Overall, some ups and downs, and some new journals (e.g. IJLM) in the ranking.
We are all a bit in suspense – the Web of Science already shows you how many times a journal was cited in IJLM but it doesn’t yet show IJLM’s own rating. Hm.
In the meantime national rankings are moving forward. Handelsblatt is about to publish its 2012 ranking – if this list stands till Sep this would come with significant improvements for ops mgmt, SCM and logistics journals, so this is good news for our German colleagues. “Julkaisufoorumi” (the Finnish Publication Forum Project) is also just about to revise its ranking, they just heard all universities comments. Stay tuned for the verdicts…
NOFOMA 2012 went out with a bang. Suitably, the Nordic logistics conference was held on a vessel (part of the hotel was a cruise ship). The conference itself was quite a journey in time, it took us back to history – great playing cards and medieval banquet – as well as came back to the future, to trade and transport development to future Nokia phones.
And it was quite a package: “die hard” doctoral students followed a course before and another after the conference. But it was worth it Check out the pics on the NOFOMA webpage!
No, this is not to add to the theories debate, though the doctoral course we are running right now in Turku may do that. There is an astonishing variety of topics among the participants, anything from public procurement to lean manufacturing to assessing logistics costs on the national level to environmental issues in food supply chains… And yet they all face the same challenges:
- What is theory?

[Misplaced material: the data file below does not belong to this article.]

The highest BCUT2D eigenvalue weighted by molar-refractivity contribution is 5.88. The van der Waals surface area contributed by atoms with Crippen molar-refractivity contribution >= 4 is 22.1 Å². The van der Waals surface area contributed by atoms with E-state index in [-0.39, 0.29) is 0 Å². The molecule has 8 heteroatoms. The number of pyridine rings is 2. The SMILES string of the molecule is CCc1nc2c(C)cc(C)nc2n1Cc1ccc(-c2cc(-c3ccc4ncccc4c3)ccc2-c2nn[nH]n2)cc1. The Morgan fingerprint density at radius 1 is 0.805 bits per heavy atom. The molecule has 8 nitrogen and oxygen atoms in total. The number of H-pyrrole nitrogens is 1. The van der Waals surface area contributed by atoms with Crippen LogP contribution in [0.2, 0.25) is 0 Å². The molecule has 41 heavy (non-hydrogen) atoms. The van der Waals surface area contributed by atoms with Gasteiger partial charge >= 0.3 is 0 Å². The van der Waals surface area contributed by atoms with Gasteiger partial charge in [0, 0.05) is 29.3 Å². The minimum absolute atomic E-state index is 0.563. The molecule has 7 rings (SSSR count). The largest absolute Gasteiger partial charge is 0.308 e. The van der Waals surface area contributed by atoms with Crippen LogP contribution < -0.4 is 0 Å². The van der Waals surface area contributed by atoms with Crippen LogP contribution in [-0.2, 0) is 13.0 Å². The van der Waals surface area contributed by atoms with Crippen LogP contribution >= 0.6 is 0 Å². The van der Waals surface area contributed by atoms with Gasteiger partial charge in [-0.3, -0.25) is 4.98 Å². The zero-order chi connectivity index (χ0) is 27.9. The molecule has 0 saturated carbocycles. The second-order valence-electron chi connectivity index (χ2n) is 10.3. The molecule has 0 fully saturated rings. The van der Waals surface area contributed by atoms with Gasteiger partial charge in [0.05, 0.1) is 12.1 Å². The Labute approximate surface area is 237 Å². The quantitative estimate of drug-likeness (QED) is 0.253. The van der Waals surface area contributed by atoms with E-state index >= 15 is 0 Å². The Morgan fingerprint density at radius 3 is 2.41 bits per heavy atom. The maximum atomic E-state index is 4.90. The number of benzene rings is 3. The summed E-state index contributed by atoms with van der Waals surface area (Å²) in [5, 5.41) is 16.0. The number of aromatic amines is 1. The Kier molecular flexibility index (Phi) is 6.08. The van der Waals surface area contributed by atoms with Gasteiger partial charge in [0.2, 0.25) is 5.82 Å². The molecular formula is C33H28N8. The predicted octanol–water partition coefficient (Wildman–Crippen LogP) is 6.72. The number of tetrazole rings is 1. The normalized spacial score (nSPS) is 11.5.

- Which one to select for my thesis?
- How to contribute to it?
With the help of Árni Halldórsson (from this blog) and Craig Carter, the course may shed light on some of these questions – though I ask myself if wondering about them isn’t a perpetual quest in (SCM) research.
“In the military, they like to note that 60 percent of strategy is logistics. Same with filmmaking, I suppose.”
- David Simon (upon finishing season 3 of Treme)
The World Bank has just released the new Logistics Performance Index 2012 along with its report, showing how the LPI also impacts on supply chains. After all, “supply chains are only as strong as their weakest links” (quoted from the report in fact).
The gap between high and low performers in the LPI remains high. The bottom quintile is mostly made up of landlocked countries (or small island states), post-conflict zones and countries seriously impacted by natural disasters… The LPI also makes a link between income and LPI score, yet there are numerous under- and over-performers, i.e. income alone doesn’t make the difference. So what does? The way forward is outlined to consist of investments in trade-related infrastructure (road quality, rail infrastructure), improving logistics services in developing countries, co-ordinating border management, regional facilitation and integration, national data for reforms, and for a differentiator in the final (strongest) quintile, supply chain sustainability and development. I bet the next doctoral course on Trade and Transport Facilitation will shed some more light on these issues, after all, many of those who contributed to the report will also be the faculty in the course.